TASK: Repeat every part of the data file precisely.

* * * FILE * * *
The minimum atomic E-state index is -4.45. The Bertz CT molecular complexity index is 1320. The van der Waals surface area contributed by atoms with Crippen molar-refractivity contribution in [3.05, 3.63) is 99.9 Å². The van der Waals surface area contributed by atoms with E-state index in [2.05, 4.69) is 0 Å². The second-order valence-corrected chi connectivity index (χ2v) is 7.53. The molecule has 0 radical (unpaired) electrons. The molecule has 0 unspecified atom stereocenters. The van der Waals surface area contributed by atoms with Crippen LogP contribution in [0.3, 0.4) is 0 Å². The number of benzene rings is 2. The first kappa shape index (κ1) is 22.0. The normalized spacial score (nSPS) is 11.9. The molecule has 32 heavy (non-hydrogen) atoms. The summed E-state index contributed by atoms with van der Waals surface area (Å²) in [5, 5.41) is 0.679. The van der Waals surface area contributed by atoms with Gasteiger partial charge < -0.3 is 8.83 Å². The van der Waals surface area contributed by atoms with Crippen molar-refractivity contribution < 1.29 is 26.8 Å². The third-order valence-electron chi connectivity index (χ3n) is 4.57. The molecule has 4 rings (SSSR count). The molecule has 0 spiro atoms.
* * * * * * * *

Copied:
The minimum atomic E-state index is -4.45. The Bertz CT molecular complexity index is 1320. The van der Waals surface area contributed by atoms with Crippen molar-refractivity contribution in [3.05, 3.63) is 99.9 Å². The van der Waals surface area contributed by atoms with E-state index in [2.05, 4.69) is 0 Å². The second-order valence-corrected chi connectivity index (χ2v) is 7.53. The molecule has 0 radical (unpaired) electrons. The molecule has 0 unspecified atom stereocenters. The van der Waals surface area contributed by atoms with Crippen LogP contribution in [0.3, 0.4) is 0 Å². The number of benzene rings is 2. The first kappa shape index (κ1) is 22.0. The normalized spacial score (nSPS) is 11.9. The molecule has 32 heavy (non-hydrogen) atoms. The summed E-state index contributed by atoms with van der Waals surface area (Å²) in [5, 5.41) is 0.679. The van der Waals surface area contributed by atoms with Gasteiger partial charge < -0.3 is 8.83 Å². The van der Waals surface area contributed by atoms with Crippen molar-refractivity contribution < 1.29 is 26.8 Å². The third-order valence-electron chi connectivity index (χ3n) is 4.57. The molecule has 4 rings (SSSR count). The molecule has 0 spiro atoms.